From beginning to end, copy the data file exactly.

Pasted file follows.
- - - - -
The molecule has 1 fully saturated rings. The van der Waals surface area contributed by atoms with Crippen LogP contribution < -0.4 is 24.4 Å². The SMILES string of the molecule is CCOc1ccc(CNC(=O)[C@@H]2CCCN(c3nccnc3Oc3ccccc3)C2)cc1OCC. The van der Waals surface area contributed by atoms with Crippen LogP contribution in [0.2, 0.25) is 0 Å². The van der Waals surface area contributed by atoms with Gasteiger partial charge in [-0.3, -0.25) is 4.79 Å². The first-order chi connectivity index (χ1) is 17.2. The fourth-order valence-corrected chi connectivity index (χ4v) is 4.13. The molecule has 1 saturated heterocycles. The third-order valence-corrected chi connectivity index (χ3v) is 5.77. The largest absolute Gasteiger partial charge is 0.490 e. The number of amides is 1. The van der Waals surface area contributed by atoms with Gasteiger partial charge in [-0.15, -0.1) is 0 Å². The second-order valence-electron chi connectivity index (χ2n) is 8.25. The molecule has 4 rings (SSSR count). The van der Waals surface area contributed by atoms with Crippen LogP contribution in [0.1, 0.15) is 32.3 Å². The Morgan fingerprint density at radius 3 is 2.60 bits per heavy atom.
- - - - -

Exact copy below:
The molecule has 1 fully saturated rings. The van der Waals surface area contributed by atoms with Crippen LogP contribution < -0.4 is 24.4 Å². The SMILES string of the molecule is CCOc1ccc(CNC(=O)[C@@H]2CCCN(c3nccnc3Oc3ccccc3)C2)cc1OCC. The van der Waals surface area contributed by atoms with Crippen LogP contribution in [0.2, 0.25) is 0 Å². The van der Waals surface area contributed by atoms with Gasteiger partial charge in [-0.3, -0.25) is 4.79 Å². The first-order chi connectivity index (χ1) is 17.2. The fourth-order valence-corrected chi connectivity index (χ4v) is 4.13. The molecule has 1 saturated heterocycles. The third-order valence-corrected chi connectivity index (χ3v) is 5.77. The largest absolute Gasteiger partial charge is 0.490 e. The number of amides is 1. The van der Waals surface area contributed by atoms with Gasteiger partial charge in [-0.15, -0.1) is 0 Å². The second-order valence-electron chi connectivity index (χ2n) is 8.25. The molecule has 4 rings (SSSR count). The van der Waals surface area contributed by atoms with Crippen LogP contribution in [0.1, 0.15) is 32.3 Å². The Morgan fingerprint density at radius 3 is 2.60 bits per heavy atom.